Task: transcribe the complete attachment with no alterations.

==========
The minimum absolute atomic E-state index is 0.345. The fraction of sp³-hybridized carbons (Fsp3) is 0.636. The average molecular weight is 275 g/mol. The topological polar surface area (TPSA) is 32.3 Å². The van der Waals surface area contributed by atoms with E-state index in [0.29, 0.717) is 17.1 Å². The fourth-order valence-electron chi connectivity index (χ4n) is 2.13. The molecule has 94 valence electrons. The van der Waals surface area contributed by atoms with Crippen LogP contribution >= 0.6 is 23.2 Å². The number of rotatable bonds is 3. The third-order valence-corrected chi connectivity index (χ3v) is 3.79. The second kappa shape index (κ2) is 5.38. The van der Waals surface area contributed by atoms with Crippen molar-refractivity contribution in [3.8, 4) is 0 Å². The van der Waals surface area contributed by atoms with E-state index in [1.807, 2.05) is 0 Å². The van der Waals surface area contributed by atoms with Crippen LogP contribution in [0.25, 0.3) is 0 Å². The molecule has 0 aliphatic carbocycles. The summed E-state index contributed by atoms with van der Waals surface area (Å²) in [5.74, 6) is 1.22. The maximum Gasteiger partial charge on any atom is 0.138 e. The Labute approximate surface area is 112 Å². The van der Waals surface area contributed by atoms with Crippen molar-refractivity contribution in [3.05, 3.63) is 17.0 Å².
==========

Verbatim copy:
The minimum absolute atomic E-state index is 0.345. The fraction of sp³-hybridized carbons (Fsp3) is 0.636. The average molecular weight is 275 g/mol. The topological polar surface area (TPSA) is 32.3 Å². The van der Waals surface area contributed by atoms with E-state index in [0.29, 0.717) is 17.1 Å². The fourth-order valence-electron chi connectivity index (χ4n) is 2.13. The molecule has 94 valence electrons. The van der Waals surface area contributed by atoms with Crippen LogP contribution >= 0.6 is 23.2 Å². The number of rotatable bonds is 3. The third-order valence-corrected chi connectivity index (χ3v) is 3.79. The second kappa shape index (κ2) is 5.38. The van der Waals surface area contributed by atoms with Crippen molar-refractivity contribution in [3.8, 4) is 0 Å². The van der Waals surface area contributed by atoms with E-state index in [1.807, 2.05) is 0 Å². The van der Waals surface area contributed by atoms with Crippen LogP contribution in [0.25, 0.3) is 0 Å². The molecule has 0 aliphatic carbocycles. The summed E-state index contributed by atoms with van der Waals surface area (Å²) in [5.74, 6) is 1.22. The maximum Gasteiger partial charge on any atom is 0.138 e. The Labute approximate surface area is 112 Å². The van der Waals surface area contributed by atoms with Crippen molar-refractivity contribution in [3.05, 3.63) is 17.0 Å².